SPGPrints cites digital textile print as one of its specialist markets and is able to provide a range of solutions for companies active in this sector.
Jos Notermans, commercial manager at SPGPrints, believes digital textile print technology has now reached a point where it has the potential to “revolutionise the way the fashion market function”.
Speaking to FESPA, Notermans said SPGPrints, which specialises in textile, label and industrial printing, has noted a number of developments in the digital textile print sector that place this technology in a position to change the flow in a number of markets.
Notermans has cited fashion as one of the key sectors where digital textile print can have a major impact, explaining that as production moves closer to a certain sector, it allows those in the market to become much more knowledgeable of the technology and realise its potential use.
“The potential for digital textile printing to revolutionise the way the fashion market functions is enormous,” Notermans said. “This can be by moving production closer to markets, and it can mean that a designer goes to a digital textile printer and tries out variations of designs while he waits. The influence that that closer understanding of the process could have profound effects.
“As a global supplier, we are working towards the tipping point, where digital textile production becomes mainstream. We acknowledge that the place of screen printing for very long runs, especially of non-fashion, and possibly, lower-value, textiles, will continue.
“The next major development will be the adoption of digital textile printing by large producers who are more traditional; the ones who are not technology pioneers. At the same time – and we are seeing it now – mid-sized pioneers are investing in digital printing. It gives them the capacity, reliability, and cost foundation to go after business that usually only goes to the very large printers.”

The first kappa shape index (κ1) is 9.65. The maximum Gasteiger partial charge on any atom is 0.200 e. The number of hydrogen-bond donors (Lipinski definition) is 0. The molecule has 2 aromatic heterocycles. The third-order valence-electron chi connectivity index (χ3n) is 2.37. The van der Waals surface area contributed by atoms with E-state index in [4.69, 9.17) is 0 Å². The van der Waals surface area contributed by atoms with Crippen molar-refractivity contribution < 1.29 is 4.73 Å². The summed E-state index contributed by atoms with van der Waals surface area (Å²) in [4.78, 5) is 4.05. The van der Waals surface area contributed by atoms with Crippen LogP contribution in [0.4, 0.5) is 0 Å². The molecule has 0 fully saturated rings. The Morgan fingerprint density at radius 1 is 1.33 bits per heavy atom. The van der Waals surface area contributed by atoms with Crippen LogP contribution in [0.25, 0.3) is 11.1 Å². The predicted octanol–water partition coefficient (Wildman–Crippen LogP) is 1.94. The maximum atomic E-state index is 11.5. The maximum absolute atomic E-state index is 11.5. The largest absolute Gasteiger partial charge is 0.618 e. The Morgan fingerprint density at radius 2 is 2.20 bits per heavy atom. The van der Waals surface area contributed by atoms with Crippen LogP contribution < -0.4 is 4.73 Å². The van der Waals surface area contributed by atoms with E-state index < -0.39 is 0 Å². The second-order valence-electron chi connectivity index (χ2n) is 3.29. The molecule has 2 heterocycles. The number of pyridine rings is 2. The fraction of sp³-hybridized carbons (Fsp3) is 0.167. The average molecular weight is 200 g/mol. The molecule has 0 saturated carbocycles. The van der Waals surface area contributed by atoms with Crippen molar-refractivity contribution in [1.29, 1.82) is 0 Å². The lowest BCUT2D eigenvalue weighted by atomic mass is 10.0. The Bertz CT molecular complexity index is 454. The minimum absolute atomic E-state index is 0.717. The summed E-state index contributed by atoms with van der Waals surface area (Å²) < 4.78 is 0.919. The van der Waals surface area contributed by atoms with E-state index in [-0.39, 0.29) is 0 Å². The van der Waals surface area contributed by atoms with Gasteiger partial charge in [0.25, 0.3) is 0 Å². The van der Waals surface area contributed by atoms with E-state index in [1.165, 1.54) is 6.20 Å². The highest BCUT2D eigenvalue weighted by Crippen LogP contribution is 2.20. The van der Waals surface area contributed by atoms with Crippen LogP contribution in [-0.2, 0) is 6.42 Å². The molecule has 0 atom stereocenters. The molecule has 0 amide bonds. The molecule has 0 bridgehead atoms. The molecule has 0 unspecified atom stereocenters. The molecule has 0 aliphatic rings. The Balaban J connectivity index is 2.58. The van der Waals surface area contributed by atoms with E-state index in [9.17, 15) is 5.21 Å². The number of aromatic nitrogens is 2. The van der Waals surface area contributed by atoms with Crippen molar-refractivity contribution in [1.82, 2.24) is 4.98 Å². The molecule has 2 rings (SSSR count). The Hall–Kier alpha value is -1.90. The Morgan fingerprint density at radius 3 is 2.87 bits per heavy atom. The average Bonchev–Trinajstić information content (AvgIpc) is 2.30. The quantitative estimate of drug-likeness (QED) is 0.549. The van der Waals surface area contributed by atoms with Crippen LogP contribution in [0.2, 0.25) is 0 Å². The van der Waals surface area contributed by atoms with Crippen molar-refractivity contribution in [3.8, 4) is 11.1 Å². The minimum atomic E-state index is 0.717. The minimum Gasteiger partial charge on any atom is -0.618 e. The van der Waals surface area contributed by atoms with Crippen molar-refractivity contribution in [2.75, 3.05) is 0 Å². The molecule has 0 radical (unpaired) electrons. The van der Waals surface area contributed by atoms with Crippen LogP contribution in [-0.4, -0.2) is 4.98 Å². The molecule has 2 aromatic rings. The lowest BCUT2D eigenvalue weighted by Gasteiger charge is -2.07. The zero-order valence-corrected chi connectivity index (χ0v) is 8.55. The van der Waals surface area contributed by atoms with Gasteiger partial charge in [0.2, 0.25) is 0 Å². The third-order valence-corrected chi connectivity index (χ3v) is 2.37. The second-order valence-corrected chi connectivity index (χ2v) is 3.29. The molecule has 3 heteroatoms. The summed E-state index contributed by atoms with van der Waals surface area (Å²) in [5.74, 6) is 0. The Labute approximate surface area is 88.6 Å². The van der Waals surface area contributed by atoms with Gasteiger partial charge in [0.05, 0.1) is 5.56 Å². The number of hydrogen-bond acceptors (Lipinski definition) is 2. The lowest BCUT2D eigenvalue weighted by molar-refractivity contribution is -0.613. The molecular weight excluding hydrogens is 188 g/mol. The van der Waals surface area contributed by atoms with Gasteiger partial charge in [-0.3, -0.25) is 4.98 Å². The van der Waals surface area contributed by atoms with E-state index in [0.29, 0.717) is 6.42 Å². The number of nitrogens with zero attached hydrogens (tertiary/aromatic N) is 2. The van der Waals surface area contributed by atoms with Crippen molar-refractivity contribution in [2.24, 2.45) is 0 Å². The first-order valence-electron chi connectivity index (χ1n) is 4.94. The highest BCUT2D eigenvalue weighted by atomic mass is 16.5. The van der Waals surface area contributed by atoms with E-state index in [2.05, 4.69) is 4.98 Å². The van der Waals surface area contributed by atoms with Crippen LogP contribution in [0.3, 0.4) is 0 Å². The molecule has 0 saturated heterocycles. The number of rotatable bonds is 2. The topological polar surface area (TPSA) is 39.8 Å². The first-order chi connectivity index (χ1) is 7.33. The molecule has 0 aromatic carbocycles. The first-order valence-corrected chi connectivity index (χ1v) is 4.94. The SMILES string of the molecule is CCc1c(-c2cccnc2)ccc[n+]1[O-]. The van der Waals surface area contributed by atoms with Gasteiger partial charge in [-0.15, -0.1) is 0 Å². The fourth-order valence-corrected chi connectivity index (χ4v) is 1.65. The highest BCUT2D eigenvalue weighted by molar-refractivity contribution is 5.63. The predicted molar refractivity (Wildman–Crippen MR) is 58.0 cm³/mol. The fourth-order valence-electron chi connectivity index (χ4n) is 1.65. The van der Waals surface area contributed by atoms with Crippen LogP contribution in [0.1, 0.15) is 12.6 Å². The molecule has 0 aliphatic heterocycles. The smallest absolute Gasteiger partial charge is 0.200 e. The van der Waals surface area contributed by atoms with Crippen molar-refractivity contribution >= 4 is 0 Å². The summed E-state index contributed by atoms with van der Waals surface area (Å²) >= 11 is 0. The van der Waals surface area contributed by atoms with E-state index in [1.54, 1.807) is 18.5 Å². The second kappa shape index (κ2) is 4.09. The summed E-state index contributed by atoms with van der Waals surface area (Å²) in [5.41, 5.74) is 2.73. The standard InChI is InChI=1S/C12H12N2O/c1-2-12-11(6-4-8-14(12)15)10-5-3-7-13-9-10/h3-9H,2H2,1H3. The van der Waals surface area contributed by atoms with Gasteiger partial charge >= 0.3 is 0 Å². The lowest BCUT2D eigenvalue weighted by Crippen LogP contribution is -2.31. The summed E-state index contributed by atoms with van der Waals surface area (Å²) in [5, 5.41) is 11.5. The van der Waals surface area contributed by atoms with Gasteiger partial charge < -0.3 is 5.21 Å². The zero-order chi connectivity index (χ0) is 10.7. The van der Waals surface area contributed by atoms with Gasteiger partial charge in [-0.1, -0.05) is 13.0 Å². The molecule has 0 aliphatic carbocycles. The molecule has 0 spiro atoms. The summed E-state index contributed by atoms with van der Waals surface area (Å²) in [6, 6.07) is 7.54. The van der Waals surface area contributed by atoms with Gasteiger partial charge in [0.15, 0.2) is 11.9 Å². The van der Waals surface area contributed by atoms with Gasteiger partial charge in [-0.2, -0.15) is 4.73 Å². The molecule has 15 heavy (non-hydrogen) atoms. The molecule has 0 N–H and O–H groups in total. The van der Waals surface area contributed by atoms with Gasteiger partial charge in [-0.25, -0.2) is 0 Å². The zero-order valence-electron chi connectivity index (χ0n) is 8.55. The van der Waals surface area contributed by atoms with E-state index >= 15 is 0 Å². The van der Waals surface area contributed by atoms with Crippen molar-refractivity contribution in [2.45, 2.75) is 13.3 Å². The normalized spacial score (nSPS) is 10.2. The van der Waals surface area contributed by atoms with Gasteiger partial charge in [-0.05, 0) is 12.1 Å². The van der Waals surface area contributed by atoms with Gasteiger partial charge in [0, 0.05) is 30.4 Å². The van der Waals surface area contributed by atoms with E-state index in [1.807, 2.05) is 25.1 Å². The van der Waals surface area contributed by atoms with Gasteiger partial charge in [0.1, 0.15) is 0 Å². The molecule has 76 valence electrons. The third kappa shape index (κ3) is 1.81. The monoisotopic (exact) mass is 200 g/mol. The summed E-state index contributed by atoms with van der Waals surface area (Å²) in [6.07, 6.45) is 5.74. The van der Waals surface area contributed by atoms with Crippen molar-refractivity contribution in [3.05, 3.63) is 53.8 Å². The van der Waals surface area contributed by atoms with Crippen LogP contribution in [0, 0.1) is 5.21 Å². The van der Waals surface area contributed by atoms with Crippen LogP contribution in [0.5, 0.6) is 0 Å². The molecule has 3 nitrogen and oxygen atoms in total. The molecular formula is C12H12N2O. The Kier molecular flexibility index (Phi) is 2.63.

Notermans went on to say that while technological developments in the digital textile print are plentiful and impressive, there remains an “enormous education job” to be done if we are to use this type of print to its full potential.
“Digital textile printing is being driven by a combination of factors: first is the availability of the technology,” Notermans said. “Piezoelectric print heads able to accurately print variable drop sizes are giving unparalleled control over the process to textile printers.
“Designers can capitalise on these capabilities and create geometric or micro-floral patterns, with a broader range of richer colours that would otherwise be very difficult – and expensive – to print consistently.
“Online retail is feeding the demand for fast-fashion, while social media sites push new fashions in a 24/7 global market. Yet, digital textile printers can meet that demand cost-effectively.
“For all that there remains an enormous education job to be done, and at present, digital production only accounts for around three per cent of the worldwide textile printing market.
“Even so, the latest market reports show significant growth, of around 23 per cent annually, representing an increase of nearly 300 million square metres.”
It is clear to see not only the level of activity in the digital textile print market, but also the amount of enthusiasm for this growth. With the backing of some of the biggest names in print, we are only likely to see this sector of the industry continue to expand as more companies join the revolution and go digital.
To learn more about the opportunities in digital textile print and to see some of the latest technology in action, visit FESPA Eurasia 2017 next month. Taking place from December 7-10 at the CNR Expo in Istanbul, Turkey, the event will play host to the biggest and best in the print industry, showcasing innovation and developments from all around the world.
For more information on FESPA Eurasia 2017 and to pre-register to attend, visit the official website www.fespaeurasia.com and don't forget to use code EURM709 for free entry.